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Date of Expiration

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Thurs., February 27, 2014 14:38 CST (GMT-6)

"Don't get attached."

That was pretty much the beginning and end of Sophie's advice, though she'd just been Miranda Zero, then, and he hadn't even been Aleph, yet. She'd told him that for times like this.

Agent 731- Dr. Jacobson, who Alec had never met- was dying.

If asked, he'd never really met any of the agents. He just made the calls, fed them the information they needed to get the job done. He got them their exits, which were only successfully reached fifty three percent of the time. The other forty seven percent ended more or less like this. Sometimes there was a blast, and the unmistakable sound of surveillance equipment shorting out as Alec's subterranean hub plunged into near total darkness. Sometimes there was just just radio silence where an agent should've been, their absence amplified brightly through every monitor.

Both sucked, but this was so much worse, shifting uncomfortably in his chair, keeping 731 talking as the toxin progressed slowly and still too quickly throughout her body.

It had reached the language center of her brain at least five minutes ago; up until that point, she'd been reporting her findings, uploading spread and fatality data to the server while describing how it was killing her over the phone.

She'd postulated, no more than eight minutes ago, that it would spread out from the cerebral cortex and into Broca's area. Horribly enough, it seemed that she'd been right, and Alec was getting to witness the play-by-play firsthand. 731's words weren't even words, anymore, just sounds. He didn't even know if they made sense to her anymore, just knew that soon, they too would stop.

If 731's other suspicions proved correct, her nervous system was going to shut down completely. Any minute now. It was the only blessing left in this entire shitstorm.

But she'd done what she'd needed to do, when it all came down to it. She'd managed to not only decrypt the data, but to explain it. She'd parsed it out and gotten it to the only people in the world who had half a chance in hell of fixing this mess.

The fact that they were coming up short wasn't her fault.

Alec continued talking to her anyway, though he kept watch on the screens filling nearly every available surface of the hub. It was a skill that he wasn't particularly proud of; it was just his job, sometimes, on the bad days. He told her how she'd done good, about how she was saving the world. It sounded so ridiculous and grandiose- melodramatic maybe- using terms that big when she was locked alone in a mundane corner laboratory in an otherwise insignificant suburb of Ohio.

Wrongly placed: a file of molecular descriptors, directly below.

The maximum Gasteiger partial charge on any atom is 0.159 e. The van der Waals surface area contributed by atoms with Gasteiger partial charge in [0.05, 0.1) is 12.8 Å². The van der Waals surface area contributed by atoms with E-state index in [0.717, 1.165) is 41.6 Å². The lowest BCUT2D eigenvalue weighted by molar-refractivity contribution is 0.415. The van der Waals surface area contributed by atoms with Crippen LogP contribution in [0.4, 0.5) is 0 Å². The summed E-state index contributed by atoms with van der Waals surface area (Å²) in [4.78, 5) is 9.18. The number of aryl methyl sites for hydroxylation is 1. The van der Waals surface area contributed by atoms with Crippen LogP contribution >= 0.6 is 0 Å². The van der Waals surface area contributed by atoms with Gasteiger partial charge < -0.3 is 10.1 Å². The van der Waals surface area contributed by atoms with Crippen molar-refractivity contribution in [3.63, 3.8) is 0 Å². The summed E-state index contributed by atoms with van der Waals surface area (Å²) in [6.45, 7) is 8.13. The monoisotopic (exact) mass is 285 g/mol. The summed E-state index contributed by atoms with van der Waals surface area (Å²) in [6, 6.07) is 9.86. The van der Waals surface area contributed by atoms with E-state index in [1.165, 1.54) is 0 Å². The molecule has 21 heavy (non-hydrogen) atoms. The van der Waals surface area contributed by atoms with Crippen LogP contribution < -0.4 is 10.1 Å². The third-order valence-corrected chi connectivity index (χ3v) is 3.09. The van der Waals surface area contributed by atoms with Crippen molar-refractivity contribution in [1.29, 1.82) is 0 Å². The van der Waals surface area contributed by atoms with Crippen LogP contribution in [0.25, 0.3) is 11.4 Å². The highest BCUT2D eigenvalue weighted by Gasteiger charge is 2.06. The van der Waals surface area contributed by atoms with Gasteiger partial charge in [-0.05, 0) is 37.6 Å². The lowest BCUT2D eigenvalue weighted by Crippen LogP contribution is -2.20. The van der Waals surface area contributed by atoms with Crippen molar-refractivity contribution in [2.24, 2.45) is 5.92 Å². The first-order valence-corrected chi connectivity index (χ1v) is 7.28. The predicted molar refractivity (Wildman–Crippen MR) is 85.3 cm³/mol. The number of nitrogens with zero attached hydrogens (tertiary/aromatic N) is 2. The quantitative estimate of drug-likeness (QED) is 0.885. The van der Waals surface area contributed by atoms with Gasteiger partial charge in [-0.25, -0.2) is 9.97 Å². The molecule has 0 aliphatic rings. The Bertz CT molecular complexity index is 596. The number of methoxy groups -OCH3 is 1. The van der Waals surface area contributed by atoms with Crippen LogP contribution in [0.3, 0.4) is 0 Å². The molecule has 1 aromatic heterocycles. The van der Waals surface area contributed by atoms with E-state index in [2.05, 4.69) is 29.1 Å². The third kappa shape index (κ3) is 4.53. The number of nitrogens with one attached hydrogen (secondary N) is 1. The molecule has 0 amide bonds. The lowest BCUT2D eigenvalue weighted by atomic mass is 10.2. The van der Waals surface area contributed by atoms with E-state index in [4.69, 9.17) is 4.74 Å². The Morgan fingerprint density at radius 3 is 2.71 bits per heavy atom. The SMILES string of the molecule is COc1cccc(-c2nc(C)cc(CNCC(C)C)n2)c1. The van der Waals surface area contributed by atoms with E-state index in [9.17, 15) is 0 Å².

Odds were, she couldn't understand him anymore, anyhow, and a small, guilty part of himself hated the relief that came when her disjointed muttering finally began to taper off, but he didn't stop talking. "We've got people all over the world going over what you sent us," he promised her. "We've got this."

It was a complete lie. So far, none of the experts had come up with a solution that was any better than the one Miranda Zero was working out with the National Guard in the lab's parking lot. They were circling a solution, would eventually have it, but-

"Aleph, this is Miranda," Sophie identified herself on the comms, half shouting over the noise in the complex's south parking lot. "We're just about set to go, unless you've got a very good reason to tell us not to."

-there wasn't enough time.

"Loud and clear, Miranda," he said. "Tokyo will be back on the line in three minutes-"

"I've got nearly two hundred civilians wandering around the parking lot. Half are panicked to the point of shutting down completely, the other half think we're bluffing. We've got people trying to bust through the lines to go back inside for their purses and coats, because apparently you can lead office workers to a decontamination shower, but you can't make them think. Tell me you've got something better."

Alec was already dialed back into the conference call. "How close are we?"

All chatter on the line stopped. It was 624, in Jakarta, who eventually spoke, her voice weary and raw.

"I am sorry. There is nothing yet even resembling a cure."

"Right," Alec sighed, though he'd suspected as much. "Everyone? Keep on it, but be advised, I'm giving the call for plan B." Switching comms again, he glanced at the video feed from the 731's lab, switching to thermal. Hotspots in her brain and down her spine, her extremities already beginning to slide down to room temperature. She'd died, and he'd missed it.

There was no reason not to go ahead, not anymore.

"Miranda Zero, you've got operational control," he said, as if she were incapable of ordering an air strike on nearly any target, from any nation she could imagine, with nothing more than her cell phone. "We've got everything we need off their servers. Do your thing."

He wasn't surprised that a terse "ten-four" was all the reply he got. They'd already converted the building's fire suppression system into its exact opposite, cutting off the line to the external water supply and replacing it with napalm. Crude, but effective, and the fast burn was the best chance they had.

Sophie was shouting orders to the engineers and demolitions experts she'd brought out, and though Alec still could've followed the conversation, he'd known where it was going from the start.

Controlled burn. The laboratory complex's environmental sensors had initiated emergency protocols the moment the toxin's chemical fingerprint had registered, but they were programmed to keep exit doors open long enough for an evacuation. Sound enough programming from a preservation of life perspective, except for the fact that the movement of air as people fled into the parking lots, all those doors whooshing open and closed, had also served to spread the toxin deeper into the building. Most of the infection, so to speak, was confined to the second and first floors, but by the time Alec had finished the workaround to get Agent 731 into the building, it was showing up on all seven.